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In the Weeds!


 JW: If there's one thing that every gardener dreads--it's weeds-- and there are so many of them too, and so many possibilities for weeds! What to do? Well, let's get some expert advice from Fred Monroe, he is from Monroe Family Organics in Alma. Thanks so much for joining me today.

FM: Yeah, thanks for having me.

Fred Monroe from Monroe Family Organics in Alma, Michigan.
Judy Wagley
Fred Monroe from Monroe Family Organics in Alma, Michigan.

JW: And you have a large farm--how many acres?

FM: We grow on about 11 acres.

JW: So you have the possibility for a lot of weeds.

FM: Yes, yes. And I have to admit there have been some years when it has looked very weedy. We are certified organic, so we don't use chemicals and we've had some messes.

JW: What are some things that the home gardener can do to keep the weeds at bay?

FM: Yeah, there's a few ways. One is to use a mulch, and that can be like straw, or that could be a black plastic. We use some of that in the fields and that you just kind of lay the black plastic out and then you just punch a hole wherever you want the plants. And so that kind of covers the rest of that area and prevents those weeds from coming up.

JW: Would this be OK for any kind of plant--vegetables, flowers?

FM: It's a decent for most. The only thing that you will have to watch is if it's kind of a wider spreading plants and your plastic is a little on the loose side. The winds could kind of rub against the plant a little bit--that plastic kind of moving up and down against the plant. So as long as that's not the case then you'll be OK for the most part.

JW: So mulch, step one.

FM: Yeah, mulch is a good way to go. The other is you know, kind of look where you're watering. If you can try to focus your watering just around the plants instead of a broad base, you know, sometimes you can't. You can't do something else. Sometimes you have to use a overhead sprinkler that covers a whole area. But if you can avoid that and you can just put water right where the plant is, that's better. We use a drip line.

JW: So don't water your weeds-- or your possible weeds.

FM: Exactly. If you're watering open ground, you're obviously watering weeds.

JW: Is there any way to avoid weeds?

FM: You know, without synthetic chemistry, you're going to have some weeds. And so we always have some hand pulling at the farm. Still, we have a lot of mechanical stuff the home gardener wouldn't to help us out with that at our scale, but even with that equipment, we still end up, you know, pulling weeds by hand or hoeing some.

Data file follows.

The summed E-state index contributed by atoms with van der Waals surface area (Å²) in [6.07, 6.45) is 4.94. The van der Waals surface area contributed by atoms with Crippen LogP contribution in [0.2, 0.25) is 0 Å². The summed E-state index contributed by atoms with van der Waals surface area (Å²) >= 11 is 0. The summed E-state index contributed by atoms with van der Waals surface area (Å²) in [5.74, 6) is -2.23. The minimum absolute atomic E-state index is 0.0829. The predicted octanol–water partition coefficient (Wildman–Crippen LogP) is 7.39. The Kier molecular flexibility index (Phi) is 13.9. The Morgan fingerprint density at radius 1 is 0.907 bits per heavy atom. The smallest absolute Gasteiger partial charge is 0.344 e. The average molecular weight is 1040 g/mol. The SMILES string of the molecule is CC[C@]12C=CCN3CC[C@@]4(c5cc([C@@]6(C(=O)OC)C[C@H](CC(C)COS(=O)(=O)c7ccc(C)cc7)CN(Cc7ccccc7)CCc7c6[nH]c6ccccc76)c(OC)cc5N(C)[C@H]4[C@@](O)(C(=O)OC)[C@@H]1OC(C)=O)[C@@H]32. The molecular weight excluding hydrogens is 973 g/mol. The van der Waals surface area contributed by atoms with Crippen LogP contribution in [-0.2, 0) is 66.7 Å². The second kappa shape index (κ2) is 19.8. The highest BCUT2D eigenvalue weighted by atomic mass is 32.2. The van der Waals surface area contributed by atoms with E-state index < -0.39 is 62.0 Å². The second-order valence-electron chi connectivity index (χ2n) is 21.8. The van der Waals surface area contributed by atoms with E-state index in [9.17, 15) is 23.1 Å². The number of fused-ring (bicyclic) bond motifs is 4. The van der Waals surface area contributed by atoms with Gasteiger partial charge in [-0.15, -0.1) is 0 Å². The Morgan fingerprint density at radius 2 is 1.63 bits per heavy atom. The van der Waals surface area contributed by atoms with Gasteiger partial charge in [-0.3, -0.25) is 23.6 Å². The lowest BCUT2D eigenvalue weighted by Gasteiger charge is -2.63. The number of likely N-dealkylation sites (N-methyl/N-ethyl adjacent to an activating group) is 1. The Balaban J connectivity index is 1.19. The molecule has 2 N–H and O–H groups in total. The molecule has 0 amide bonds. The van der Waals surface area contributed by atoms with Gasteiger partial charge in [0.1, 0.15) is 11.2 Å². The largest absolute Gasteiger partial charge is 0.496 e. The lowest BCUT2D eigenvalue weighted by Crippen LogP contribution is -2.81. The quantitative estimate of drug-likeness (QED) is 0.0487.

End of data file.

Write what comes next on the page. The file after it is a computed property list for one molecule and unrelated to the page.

JW: What else?

FM: Well, if you have open pathways where there's bare soil exposed and like, let's say that you have a rain that dries back out, what's happening underneath the ground is the weed seeds are germinating-- even if you don't see them. And so if you wanted to, you can take a tiller and lightly till the ground, just to work under those seeds. Or if you have a push cultivator, you can do the same thing. That's the way to get those weeds before they're very big and hard to yank out or hard to kill. The smaller you can get those weeds out, the better it is.

JW: Any other ways to avoid chemicals while taking care of the weeds?

FM: Yeah. So if you're able to keep the weeds from seeding out. That will really help you in subsequent years because the difference between like having a square foot that has like 15 weeds coming up versus like 1500--that makes a big difference. And so if you can get away from that, that's that is a lot better. If you're starting like a new garden and you have a lot of perennial weeds, one thing that you can do is called “tarping,” and that's where you put down like a literal tarp that is dark enough to shade out all the light. If you leave that on the ground for you know, some weeks, that will kill everything underneath and that can get you around your perennial weed issues because like in an existing garden where you already have open soil, it's usually going to be annual weeds, so you have to fight with those perennial weeds. If that ever gets away from you. Tarping is probably the best way to approach that.

JW: Is there ever a time to resort to chemicals?

FM: Yeah. I mean, if you know, we can't obviously on our farm. So that's just a no go completely. But you know it just depends on the person--if they feel they have to. You do have to be careful when you use herbicides because they can kill the weeds, but they also kill your garden plants too. So you have to be really careful.

JW: Those are some great solutions, thank you. And you know, there are folks who like to get out and pull weeds. They say it's very meditative and very nice. So maybe we can find all of them and invite them over?

FM: Yes, absolutely! They're in high demand!

JW: Fred Monroe from Monroe Family Organics in Alma, where you grow beautiful produce to sell at your CSA and to shops and restaurants. Thanks so much for joining me today for “From the Ground Up!”

FM: Thanks, Judy.


Judy Wagley is WCMU’s midday host, and is the producer of The Children’s Bookshelf from From the Ground Up! She guides listeners through their weekdays from 9am to 3pm.